Every Battlesnake developer needs to decide how and where to host their Battlesnake server. There are many hosting and cloud providers to choose from, with most of them providing a free tier for new accounts.
If you're just starting out, we suggest choosing a free option that's managed for you.
Considerations when choosing a cloud provider
- Are the servers managed for me or am I responsible for keeping them running?
- Are multiple tech stacks supported?
- Is there a free usage tier? When will I be required to pay?
- Can my code be deployed from GitHub or do I need to deploy myself?
- Does it have an integrated IDE or do I need a local dev environment?
- What options are available for customer support?
- Can I scale the number and size of my servers easily?
Managed Platforms (PaaS)
These services are managed for you, and provide minimal controls for configuring, tweaking, and scaling your server resources. They're typically more expensive than infrastruture services, but can offer quicker developement cycles and often have generous free tiers.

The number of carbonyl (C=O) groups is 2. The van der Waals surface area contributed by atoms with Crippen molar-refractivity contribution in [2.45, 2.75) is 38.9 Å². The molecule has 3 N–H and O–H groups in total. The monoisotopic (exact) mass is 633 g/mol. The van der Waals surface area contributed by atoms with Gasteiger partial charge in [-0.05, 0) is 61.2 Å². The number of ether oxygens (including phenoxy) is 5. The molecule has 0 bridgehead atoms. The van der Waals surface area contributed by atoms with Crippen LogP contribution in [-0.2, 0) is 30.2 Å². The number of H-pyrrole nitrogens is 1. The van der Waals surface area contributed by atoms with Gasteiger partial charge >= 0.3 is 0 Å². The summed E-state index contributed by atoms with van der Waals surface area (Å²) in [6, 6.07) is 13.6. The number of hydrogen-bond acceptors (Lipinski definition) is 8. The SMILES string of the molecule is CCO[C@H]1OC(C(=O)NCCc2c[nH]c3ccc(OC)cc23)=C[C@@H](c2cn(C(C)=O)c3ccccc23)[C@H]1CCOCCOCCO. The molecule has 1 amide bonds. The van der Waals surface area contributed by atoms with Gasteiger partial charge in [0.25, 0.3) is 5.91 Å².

Serverless provders offer the highest level of hands-off management. They take your code and connect it directly to a URL for you, running it on demand as requests are made Most charge by the number of requests being proceesed monthly, and some have generous free tiers. They can be limited, in terms of compute power and memory available, and serverless performance can often be challenging to debug.
These options are for players wanting to get maximum more performance out of their server, or are looking for cost-effective hosting at a larger scale. They aften require more hands-on setup and management than other options, but can also be cheaper and more performant.
You can always run your Battlesnake on your own hardware at home, and many players do! You'll just need a way to expose a public URL on the internet. This is a great option is you want to run powerful hardware at zero cost, or if you want to experiment with alternative computing environments (like a raspberry pi or microcontroller).
You can also use port forwarding services like ngrok to expose your local computer to the game engine.
Note though, that using a locally hosted server can dramatically impact your roundtrip latency with the game engine, depending on where your Battlesnake server is physically located. For similar reasons, you probably don't want to run a competitive Battlesnake server over wifi.